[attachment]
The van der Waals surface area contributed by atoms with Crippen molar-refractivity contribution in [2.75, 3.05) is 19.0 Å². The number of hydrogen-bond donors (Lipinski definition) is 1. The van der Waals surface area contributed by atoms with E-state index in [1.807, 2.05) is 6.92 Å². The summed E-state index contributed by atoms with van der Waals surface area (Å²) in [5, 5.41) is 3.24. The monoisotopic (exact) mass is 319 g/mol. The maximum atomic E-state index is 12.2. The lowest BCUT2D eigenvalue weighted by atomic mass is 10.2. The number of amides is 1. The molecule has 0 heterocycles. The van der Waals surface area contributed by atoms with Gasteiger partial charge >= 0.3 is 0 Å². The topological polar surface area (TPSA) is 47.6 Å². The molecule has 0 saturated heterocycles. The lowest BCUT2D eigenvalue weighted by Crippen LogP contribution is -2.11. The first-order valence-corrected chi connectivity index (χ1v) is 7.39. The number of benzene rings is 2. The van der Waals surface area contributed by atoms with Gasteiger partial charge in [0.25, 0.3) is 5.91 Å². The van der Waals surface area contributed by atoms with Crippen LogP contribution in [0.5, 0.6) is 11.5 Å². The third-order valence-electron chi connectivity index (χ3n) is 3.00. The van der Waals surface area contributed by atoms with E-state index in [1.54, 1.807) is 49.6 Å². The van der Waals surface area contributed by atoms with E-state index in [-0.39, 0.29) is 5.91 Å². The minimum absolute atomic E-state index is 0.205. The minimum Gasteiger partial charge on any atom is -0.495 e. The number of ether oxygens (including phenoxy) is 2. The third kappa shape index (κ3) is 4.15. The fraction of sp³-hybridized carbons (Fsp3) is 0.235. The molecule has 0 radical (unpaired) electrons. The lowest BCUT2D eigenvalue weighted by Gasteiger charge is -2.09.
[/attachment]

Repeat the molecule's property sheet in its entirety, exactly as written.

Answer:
The van der Waals surface area contributed by atoms with Crippen molar-refractivity contribution in [2.75, 3.05) is 19.0 Å². The number of hydrogen-bond donors (Lipinski definition) is 1. The van der Waals surface area contributed by atoms with E-state index in [1.807, 2.05) is 6.92 Å². The summed E-state index contributed by atoms with van der Waals surface area (Å²) in [5, 5.41) is 3.24. The monoisotopic (exact) mass is 319 g/mol. The maximum atomic E-state index is 12.2. The lowest BCUT2D eigenvalue weighted by atomic mass is 10.2. The number of amides is 1. The molecule has 0 heterocycles. The van der Waals surface area contributed by atoms with Gasteiger partial charge >= 0.3 is 0 Å². The topological polar surface area (TPSA) is 47.6 Å². The molecule has 0 saturated heterocycles. The lowest BCUT2D eigenvalue weighted by Crippen LogP contribution is -2.11. The first-order valence-corrected chi connectivity index (χ1v) is 7.39. The number of benzene rings is 2. The van der Waals surface area contributed by atoms with Gasteiger partial charge in [0.25, 0.3) is 5.91 Å². The van der Waals surface area contributed by atoms with Crippen LogP contribution in [0.5, 0.6) is 11.5 Å². The third-order valence-electron chi connectivity index (χ3n) is 3.00. The van der Waals surface area contributed by atoms with E-state index in [1.54, 1.807) is 49.6 Å². The van der Waals surface area contributed by atoms with E-state index in [-0.39, 0.29) is 5.91 Å². The minimum absolute atomic E-state index is 0.205. The minimum Gasteiger partial charge on any atom is -0.495 e. The number of ether oxygens (including phenoxy) is 2. The third kappa shape index (κ3) is 4.15. The fraction of sp³-hybridized carbons (Fsp3) is 0.235. The molecule has 0 radical (unpaired) electrons. The lowest BCUT2D eigenvalue weighted by Gasteiger charge is -2.09.